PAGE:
A: Yes, that is permissible. (FM, p.
Rights of Parents
Q124: What is the degree to which a
child is obligated to obey the orders of his parents?
A: Islam makes it incumbent on the child
to deal with his parents with kindness (husna). (FM, p.
Q125: Is it recommended (for a child)
to obey his parents in everything, even in matters of daily life,
as when the father says to his child "eat this fruit"
or "sleep at 10 o'clock" or similar things?
A: Yes, this is recommended for him (the
child). (FM, p. 435)
Q126: If the father prohibits his child
from doing a certain thing that may bring harm to his child if
he does it, knowing that in the opinion of his child this assessment
A: It is not permissible to oppose the
father in such a situation because he will suffer from his opposition
on account of his (the father) affection for him (the child).
(FM, p. 435)
Q127: If a father says to his child:
"I know that there is no danger involved in your trip,
my child, but your separation from me, your absence and the
distance are really hard for me to bear and cause me suffering;
it is for this reason that I forbid you to travel."
Follow up: Before I respond, let me ask
you this question. If the child obeys his father and does not
travel, will the cancellation of such a trip hurt him in any way?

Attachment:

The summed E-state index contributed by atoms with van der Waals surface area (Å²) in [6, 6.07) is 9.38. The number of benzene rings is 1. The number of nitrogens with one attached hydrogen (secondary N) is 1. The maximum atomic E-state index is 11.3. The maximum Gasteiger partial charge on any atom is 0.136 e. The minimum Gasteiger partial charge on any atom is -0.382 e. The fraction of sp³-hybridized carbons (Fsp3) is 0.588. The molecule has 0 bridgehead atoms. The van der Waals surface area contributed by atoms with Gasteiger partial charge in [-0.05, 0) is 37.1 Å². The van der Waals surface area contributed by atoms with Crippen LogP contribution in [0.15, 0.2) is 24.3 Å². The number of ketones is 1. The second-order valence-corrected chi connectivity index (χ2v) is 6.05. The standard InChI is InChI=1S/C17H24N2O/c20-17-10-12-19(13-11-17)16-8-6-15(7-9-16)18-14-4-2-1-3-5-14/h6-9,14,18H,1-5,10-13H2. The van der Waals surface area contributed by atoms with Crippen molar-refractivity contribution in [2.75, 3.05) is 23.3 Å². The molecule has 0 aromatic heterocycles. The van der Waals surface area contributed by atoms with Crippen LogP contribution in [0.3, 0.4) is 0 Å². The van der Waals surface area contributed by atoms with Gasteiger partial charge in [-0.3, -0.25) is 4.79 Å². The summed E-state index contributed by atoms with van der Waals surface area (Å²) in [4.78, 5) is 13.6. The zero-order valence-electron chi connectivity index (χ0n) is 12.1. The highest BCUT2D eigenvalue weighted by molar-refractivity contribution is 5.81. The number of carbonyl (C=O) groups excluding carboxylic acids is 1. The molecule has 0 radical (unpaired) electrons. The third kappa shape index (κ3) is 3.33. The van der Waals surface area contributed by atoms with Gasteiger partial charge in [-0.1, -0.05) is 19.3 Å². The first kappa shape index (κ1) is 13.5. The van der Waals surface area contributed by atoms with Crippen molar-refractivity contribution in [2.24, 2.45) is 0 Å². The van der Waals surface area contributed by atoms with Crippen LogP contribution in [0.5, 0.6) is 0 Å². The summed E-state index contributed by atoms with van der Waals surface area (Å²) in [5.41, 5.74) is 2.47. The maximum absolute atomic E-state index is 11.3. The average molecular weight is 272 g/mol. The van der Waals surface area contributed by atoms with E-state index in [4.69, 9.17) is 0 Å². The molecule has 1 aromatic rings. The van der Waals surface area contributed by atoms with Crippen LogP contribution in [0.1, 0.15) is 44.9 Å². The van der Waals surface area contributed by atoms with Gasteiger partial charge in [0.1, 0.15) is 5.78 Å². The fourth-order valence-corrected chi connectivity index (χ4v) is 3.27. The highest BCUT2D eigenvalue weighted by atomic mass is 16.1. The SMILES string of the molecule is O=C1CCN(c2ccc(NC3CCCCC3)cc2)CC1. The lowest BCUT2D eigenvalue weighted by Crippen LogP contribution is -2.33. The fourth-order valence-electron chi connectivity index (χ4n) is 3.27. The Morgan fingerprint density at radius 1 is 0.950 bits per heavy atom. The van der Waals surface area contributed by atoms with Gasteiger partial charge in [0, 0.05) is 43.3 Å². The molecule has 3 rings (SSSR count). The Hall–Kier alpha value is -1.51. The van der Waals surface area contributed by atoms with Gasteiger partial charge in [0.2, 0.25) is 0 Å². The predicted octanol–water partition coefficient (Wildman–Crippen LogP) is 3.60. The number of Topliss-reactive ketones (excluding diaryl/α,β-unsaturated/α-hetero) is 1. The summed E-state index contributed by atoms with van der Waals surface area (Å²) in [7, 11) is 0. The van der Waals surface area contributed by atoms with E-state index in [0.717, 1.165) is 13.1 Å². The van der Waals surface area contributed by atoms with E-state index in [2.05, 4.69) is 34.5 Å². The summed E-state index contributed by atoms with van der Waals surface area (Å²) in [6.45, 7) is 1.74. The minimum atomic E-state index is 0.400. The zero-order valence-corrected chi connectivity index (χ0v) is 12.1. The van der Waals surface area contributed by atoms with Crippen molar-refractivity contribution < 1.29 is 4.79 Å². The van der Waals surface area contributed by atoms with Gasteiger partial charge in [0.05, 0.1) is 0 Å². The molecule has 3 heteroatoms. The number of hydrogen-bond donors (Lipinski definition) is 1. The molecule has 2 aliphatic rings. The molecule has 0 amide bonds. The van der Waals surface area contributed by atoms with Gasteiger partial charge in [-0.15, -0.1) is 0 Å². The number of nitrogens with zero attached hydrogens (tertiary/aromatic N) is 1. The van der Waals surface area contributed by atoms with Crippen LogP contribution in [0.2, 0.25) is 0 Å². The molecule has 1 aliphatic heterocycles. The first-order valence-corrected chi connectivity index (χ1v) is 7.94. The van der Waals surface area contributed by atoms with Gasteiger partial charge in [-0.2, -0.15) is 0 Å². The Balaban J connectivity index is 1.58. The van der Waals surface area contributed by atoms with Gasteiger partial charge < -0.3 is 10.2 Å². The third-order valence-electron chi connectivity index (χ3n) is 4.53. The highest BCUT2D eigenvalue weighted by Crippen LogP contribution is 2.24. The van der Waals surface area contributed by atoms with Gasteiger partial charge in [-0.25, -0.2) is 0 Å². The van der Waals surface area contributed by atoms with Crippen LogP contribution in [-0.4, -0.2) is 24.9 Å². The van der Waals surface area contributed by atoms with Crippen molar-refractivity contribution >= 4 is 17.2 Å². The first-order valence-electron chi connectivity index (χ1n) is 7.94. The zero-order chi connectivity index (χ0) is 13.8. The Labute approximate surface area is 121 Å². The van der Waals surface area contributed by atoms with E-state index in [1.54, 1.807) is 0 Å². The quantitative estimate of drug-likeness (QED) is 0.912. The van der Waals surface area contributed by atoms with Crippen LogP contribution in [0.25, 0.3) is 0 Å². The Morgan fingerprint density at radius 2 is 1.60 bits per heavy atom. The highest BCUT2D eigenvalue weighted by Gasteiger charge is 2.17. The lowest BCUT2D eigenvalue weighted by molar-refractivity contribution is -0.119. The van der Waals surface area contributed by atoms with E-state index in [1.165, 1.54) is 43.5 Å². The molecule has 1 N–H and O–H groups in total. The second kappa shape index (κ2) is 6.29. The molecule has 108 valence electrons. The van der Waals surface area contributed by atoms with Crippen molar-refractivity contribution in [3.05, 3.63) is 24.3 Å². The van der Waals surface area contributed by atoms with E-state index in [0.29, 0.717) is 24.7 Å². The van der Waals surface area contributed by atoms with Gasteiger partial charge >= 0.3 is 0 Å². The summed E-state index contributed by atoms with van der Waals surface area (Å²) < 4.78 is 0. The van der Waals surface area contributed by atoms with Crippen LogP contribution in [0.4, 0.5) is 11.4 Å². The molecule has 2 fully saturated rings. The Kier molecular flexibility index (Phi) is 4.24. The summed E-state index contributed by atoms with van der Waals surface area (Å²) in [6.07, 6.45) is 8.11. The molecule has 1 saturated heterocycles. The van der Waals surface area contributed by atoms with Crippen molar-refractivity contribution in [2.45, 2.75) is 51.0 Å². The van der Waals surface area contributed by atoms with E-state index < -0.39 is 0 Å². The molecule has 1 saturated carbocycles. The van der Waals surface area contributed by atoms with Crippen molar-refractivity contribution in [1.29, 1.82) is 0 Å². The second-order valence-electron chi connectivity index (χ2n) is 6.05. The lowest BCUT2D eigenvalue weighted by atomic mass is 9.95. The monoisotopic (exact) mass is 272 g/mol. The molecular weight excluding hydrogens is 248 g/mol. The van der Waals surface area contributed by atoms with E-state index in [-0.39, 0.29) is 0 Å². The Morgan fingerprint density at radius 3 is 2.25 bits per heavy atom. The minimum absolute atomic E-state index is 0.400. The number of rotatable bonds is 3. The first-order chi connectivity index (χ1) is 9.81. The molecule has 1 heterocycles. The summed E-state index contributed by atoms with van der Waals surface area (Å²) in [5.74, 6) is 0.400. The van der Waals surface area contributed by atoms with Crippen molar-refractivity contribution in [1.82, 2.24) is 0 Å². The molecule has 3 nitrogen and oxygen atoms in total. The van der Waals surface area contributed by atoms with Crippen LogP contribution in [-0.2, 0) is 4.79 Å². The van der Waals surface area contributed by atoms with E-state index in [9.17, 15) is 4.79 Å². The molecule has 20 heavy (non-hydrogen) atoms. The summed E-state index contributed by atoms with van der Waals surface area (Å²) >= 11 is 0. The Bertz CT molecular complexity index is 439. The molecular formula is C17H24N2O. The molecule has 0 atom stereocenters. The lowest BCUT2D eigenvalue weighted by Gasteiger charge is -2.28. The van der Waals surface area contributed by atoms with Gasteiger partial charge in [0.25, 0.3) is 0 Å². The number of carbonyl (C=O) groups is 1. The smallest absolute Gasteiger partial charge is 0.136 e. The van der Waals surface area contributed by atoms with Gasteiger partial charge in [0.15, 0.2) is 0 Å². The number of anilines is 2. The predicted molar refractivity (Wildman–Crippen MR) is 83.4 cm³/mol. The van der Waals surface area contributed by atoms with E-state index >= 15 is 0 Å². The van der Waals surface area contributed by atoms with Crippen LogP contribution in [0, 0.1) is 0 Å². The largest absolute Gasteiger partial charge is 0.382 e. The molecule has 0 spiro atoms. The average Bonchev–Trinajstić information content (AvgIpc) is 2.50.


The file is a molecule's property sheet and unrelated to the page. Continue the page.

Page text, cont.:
Response: Absolutely not. The child will
not suffer in any way, but he will be prevented from fulfilling
A: In this case then, it is not permissible
for him to go on the trip, as long as such travel causes his father
suffering. (FM, pp. 435-36)
Q128: Is it permissible for the parents
to utilize the wealth of their child who has not attained the
age of puberty (non-baligh)?
A: It is permissible for the father if
its utilization is not to the detriment of the child. As for
the mother, she is not allowed to utilize his (her child) wealth
without the permission of the father or paternal grandfather.
If one of them permits her and it is not detrimental to the child,
then it is permissible. But, if it brings harm to their child,
then it is not permissible; rather, it is obligatory for them
to protect his wealth until he is grown up. (FM, p. 417)
Gifts for New-Born
Q129: Some gifts are offered to the
family on the occasion of the birth of a child, normally in the
form of gold jewelry, food, or money. Are they for the new-born
or his parents?
A: The gifts differ in these cases. Some
are indicated to be for the new-born, for example, gold jewelry
appropriate for the baby. These are meant for him. Others are
of benefit to someone other than the baby, for example, food and
similar items, which are meant for the parents. It seems apparent
that money placed under the pillow of the new-born or slipped
into his clothes is considered of the first category and thus
belongs to the new-born himself. (FM, p. 417)
Q130: Is it permissible to beat pupils
in school and is it obligatory to obtain the consent of the guardian
of the pupil to be beaten?
A: It is permissible to beat pupils if
they bother others or are committing forbidden acts -- but
with the permission of the guardian -- three strikes [no
more]. The beating must be done in a gentle manner such that
it does not cause redness on the body, otherwise diyah
will be obligatory. (FM, pp. 433-34)